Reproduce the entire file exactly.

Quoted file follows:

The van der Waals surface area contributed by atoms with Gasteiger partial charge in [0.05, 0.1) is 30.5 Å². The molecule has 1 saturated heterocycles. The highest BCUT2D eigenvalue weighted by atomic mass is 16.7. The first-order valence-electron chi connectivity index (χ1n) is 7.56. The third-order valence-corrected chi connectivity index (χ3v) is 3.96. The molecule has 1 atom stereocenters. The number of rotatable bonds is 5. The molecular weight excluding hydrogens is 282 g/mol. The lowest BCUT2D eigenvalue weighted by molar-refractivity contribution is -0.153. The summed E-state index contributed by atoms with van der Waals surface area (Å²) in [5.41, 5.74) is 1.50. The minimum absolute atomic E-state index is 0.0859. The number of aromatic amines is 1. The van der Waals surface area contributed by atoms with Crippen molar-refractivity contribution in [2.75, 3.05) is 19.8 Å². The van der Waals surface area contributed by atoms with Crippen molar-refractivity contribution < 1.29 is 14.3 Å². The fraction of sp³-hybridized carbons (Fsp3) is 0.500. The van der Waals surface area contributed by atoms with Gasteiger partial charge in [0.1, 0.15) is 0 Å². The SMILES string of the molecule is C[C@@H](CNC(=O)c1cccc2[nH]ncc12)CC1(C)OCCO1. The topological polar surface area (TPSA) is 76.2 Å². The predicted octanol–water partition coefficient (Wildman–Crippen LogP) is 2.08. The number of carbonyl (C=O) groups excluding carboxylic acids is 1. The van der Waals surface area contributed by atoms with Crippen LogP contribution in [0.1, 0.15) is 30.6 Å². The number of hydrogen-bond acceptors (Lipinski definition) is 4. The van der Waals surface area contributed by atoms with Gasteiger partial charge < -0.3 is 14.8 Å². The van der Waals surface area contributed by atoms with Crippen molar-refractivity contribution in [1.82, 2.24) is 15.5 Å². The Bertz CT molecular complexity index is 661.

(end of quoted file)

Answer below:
The van der Waals surface area contributed by atoms with Gasteiger partial charge in [0.05, 0.1) is 30.5 Å². The molecule has 1 saturated heterocycles. The highest BCUT2D eigenvalue weighted by atomic mass is 16.7. The first-order valence-electron chi connectivity index (χ1n) is 7.56. The third-order valence-corrected chi connectivity index (χ3v) is 3.96. The molecule has 1 atom stereocenters. The number of rotatable bonds is 5. The molecular weight excluding hydrogens is 282 g/mol. The lowest BCUT2D eigenvalue weighted by molar-refractivity contribution is -0.153. The summed E-state index contributed by atoms with van der Waals surface area (Å²) in [5.41, 5.74) is 1.50. The minimum absolute atomic E-state index is 0.0859. The number of aromatic amines is 1. The van der Waals surface area contributed by atoms with Crippen molar-refractivity contribution in [2.75, 3.05) is 19.8 Å². The van der Waals surface area contributed by atoms with Crippen molar-refractivity contribution < 1.29 is 14.3 Å². The fraction of sp³-hybridized carbons (Fsp3) is 0.500. The van der Waals surface area contributed by atoms with Gasteiger partial charge in [0.1, 0.15) is 0 Å². The SMILES string of the molecule is C[C@@H](CNC(=O)c1cccc2[nH]ncc12)CC1(C)OCCO1. The topological polar surface area (TPSA) is 76.2 Å². The predicted octanol–water partition coefficient (Wildman–Crippen LogP) is 2.08. The number of carbonyl (C=O) groups excluding carboxylic acids is 1. The van der Waals surface area contributed by atoms with Crippen LogP contribution in [0.1, 0.15) is 30.6 Å². The number of hydrogen-bond acceptors (Lipinski definition) is 4. The van der Waals surface area contributed by atoms with Gasteiger partial charge < -0.3 is 14.8 Å². The van der Waals surface area contributed by atoms with Crippen molar-refractivity contribution in [1.82, 2.24) is 15.5 Å². The Bertz CT molecular complexity index is 661.